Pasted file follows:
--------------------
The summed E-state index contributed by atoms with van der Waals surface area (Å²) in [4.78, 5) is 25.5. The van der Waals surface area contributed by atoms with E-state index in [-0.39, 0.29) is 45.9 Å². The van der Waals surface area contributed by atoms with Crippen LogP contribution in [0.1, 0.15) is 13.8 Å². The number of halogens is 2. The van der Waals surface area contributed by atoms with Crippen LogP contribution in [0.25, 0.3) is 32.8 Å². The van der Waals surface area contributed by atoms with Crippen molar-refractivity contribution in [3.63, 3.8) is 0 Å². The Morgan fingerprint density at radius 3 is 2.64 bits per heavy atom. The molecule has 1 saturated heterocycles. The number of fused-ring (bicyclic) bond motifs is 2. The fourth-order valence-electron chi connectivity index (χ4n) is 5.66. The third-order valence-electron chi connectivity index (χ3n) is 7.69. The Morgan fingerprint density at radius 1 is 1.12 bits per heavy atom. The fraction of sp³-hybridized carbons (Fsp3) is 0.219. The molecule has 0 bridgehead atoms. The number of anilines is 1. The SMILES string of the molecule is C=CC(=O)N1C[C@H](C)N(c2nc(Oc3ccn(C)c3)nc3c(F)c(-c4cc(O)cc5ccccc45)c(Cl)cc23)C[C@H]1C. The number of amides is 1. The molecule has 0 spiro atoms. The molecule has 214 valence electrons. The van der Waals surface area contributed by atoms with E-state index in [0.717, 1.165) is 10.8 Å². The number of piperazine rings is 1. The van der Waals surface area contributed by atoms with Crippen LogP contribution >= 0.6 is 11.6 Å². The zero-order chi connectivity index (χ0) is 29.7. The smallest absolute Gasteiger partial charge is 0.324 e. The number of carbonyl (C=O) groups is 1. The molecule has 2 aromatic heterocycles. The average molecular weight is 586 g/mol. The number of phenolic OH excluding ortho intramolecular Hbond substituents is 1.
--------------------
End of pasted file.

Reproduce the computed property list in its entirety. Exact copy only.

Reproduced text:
The summed E-state index contributed by atoms with van der Waals surface area (Å²) in [4.78, 5) is 25.5. The van der Waals surface area contributed by atoms with E-state index in [-0.39, 0.29) is 45.9 Å². The van der Waals surface area contributed by atoms with Crippen LogP contribution in [0.1, 0.15) is 13.8 Å². The number of halogens is 2. The van der Waals surface area contributed by atoms with Crippen LogP contribution in [0.25, 0.3) is 32.8 Å². The van der Waals surface area contributed by atoms with Crippen molar-refractivity contribution in [3.63, 3.8) is 0 Å². The Morgan fingerprint density at radius 3 is 2.64 bits per heavy atom. The molecule has 1 saturated heterocycles. The number of fused-ring (bicyclic) bond motifs is 2. The fourth-order valence-electron chi connectivity index (χ4n) is 5.66. The third-order valence-electron chi connectivity index (χ3n) is 7.69. The Morgan fingerprint density at radius 1 is 1.12 bits per heavy atom. The fraction of sp³-hybridized carbons (Fsp3) is 0.219. The molecule has 0 bridgehead atoms. The number of anilines is 1. The SMILES string of the molecule is C=CC(=O)N1C[C@H](C)N(c2nc(Oc3ccn(C)c3)nc3c(F)c(-c4cc(O)cc5ccccc45)c(Cl)cc23)C[C@H]1C. The number of amides is 1. The molecule has 0 spiro atoms. The molecule has 214 valence electrons. The van der Waals surface area contributed by atoms with E-state index in [0.717, 1.165) is 10.8 Å². The number of piperazine rings is 1. The van der Waals surface area contributed by atoms with Crippen LogP contribution >= 0.6 is 11.6 Å². The zero-order chi connectivity index (χ0) is 29.7. The smallest absolute Gasteiger partial charge is 0.324 e. The number of carbonyl (C=O) groups is 1. The molecule has 2 aromatic heterocycles. The average molecular weight is 586 g/mol. The number of phenolic OH excluding ortho intramolecular Hbond substituents is 1.